Healthcare Big Data is Déjà vu All Over Again
My colleagues and I chuckle when we hear about all the ‘new benefits’ from Big Data. We chuckle because we have been using large datasets (what today is called Big Data) for years to help companies glean insights and intelligence from customer data. The goal has been to get the “right offer, to the right person, at the right time”. This means that we sought to understand the customer and their needs enough to be able to make the right product offer to them when they were most likely to accept or respond to the offer. To accomplish this, behavior analysis and predictive modeling was used to create more effective acquisition and retention programs and to build actionable customer segmentations. The segmentation schemes enabled the company to manage similar customers as a group with emphasis on keeping the top customers in their segments and motivating the other customers to ‘move up’ the segmentation schema.
What is old in most other industries is new in healthcare. Analysis and manipulation of large datasets has not been used in healthcare except by healthcare insurance providers, even then, the data has been used to manage insurance costs and not provide any real benefits to the customer. It has been used to analyze past transactions versus impacting current and future decisions.
The potential benefit of using Big Data in healthcare is very similar to how it has been used in other industries. Where it has been used to manage customer portfolios elsewhere, in healthcare, the data can be used to aid healthcare providers with their decision support. Instead of getting the ‘right offer, to the right person, at the right time’, healthcare can use Big Data to “get the right information/diagnosis, in the right (provider) hands, at the right time, to create the right treatment plan”. In other words, it is to help healthcare providers make the right diagnosis or treatment plan using data from thousands of similar cases.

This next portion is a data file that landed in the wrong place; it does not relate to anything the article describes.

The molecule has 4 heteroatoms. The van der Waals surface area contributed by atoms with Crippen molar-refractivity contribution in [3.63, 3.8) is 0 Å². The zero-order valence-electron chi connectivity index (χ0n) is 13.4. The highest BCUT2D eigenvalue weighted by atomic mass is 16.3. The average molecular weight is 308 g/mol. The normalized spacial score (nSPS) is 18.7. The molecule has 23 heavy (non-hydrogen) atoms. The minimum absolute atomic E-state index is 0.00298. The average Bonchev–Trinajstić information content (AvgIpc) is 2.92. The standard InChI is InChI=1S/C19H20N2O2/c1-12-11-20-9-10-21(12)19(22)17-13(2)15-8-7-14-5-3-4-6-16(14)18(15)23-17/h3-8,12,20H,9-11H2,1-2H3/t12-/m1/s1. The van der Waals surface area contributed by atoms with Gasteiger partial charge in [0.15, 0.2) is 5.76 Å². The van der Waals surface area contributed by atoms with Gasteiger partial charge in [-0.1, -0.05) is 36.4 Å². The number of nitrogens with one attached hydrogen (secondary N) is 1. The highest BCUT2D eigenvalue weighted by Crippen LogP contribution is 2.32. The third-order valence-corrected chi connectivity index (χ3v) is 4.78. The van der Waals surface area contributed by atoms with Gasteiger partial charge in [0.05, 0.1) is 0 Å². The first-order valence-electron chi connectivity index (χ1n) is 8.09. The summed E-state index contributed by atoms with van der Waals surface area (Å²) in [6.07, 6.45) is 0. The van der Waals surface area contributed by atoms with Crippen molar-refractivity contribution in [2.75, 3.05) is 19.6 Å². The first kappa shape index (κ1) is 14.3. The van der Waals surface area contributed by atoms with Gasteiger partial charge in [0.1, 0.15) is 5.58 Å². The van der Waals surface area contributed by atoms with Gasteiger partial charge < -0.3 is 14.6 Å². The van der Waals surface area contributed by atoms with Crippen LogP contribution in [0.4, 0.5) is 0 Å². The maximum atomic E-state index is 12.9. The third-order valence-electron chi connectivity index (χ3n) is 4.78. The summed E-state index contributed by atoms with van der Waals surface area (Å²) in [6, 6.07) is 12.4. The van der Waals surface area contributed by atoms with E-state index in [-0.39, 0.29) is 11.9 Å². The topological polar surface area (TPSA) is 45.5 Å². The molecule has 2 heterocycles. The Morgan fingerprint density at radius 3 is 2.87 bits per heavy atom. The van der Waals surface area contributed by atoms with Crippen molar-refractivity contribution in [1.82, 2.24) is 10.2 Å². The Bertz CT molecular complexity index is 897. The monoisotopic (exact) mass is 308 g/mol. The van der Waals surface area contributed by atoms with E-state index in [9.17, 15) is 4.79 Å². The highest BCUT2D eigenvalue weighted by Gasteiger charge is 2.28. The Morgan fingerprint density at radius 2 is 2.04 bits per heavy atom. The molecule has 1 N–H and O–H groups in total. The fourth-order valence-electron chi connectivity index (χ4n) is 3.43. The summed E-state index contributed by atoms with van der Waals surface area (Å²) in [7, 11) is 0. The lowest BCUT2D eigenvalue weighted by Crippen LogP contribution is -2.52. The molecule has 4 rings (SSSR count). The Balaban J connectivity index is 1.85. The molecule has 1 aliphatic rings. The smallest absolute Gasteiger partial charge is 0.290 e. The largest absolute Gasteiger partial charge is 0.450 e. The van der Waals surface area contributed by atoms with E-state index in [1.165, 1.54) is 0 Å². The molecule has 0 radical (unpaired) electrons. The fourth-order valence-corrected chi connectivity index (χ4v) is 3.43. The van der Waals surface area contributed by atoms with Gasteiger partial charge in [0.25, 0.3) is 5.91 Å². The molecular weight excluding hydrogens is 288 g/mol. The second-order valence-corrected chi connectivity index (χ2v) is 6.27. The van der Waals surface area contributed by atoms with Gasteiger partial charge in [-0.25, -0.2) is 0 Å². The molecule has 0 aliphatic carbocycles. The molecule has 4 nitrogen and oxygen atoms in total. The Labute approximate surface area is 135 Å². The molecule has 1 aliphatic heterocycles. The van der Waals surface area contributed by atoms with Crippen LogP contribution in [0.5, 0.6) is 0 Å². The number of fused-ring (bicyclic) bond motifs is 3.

For instance, a 43-year-old Hispanic male presents himself at the provider’s office with chronic high blood pressure. The doctor has several patients with high blood pressure and believes this should be a fairly easy case to treat. The doctor prescribes one of his preferred medications and sends the patient along his way. Two weeks later, the patient returns feeling very sluggish. The doctor may or may not have seen this in other patients. What the doctor may not have known was that the medication he/she prescribed has an added side effect for Hispanic patients with sluggishness being one of them. With access to a large dataset of similar cases at the time of diagnosis, instead of prescribing another medication for the patient, thus wasting the money the patient spent on the first medication, the doctor could have originally prescribed the medication proven to work best in this situation.
This story actually happened to someone I know. The patient’s regular physician was on vacation and he had to see one of his colleagues. When the patient went back to see the regular physician, the patient didn’t have to list off the negative side effects, his regular physician knew them already. He said, “I’ll bet you’re feeling sluggish, etc.” Neither physician was of the same ethnicity as the patient. The bottom line is that not all patients react the same to medications. There are variances in ethnicities, age, sex, etc. Having access to data to make better treatment plans at the time of the visit is what it’s all about.
Let me emphasize that this is not to take the decision out of the physician’s hands. The physician standing in front of the patient knows best which treatment plan to follow. This is in place to potentially help the physician make those decisions that will improve the overall patient outcome.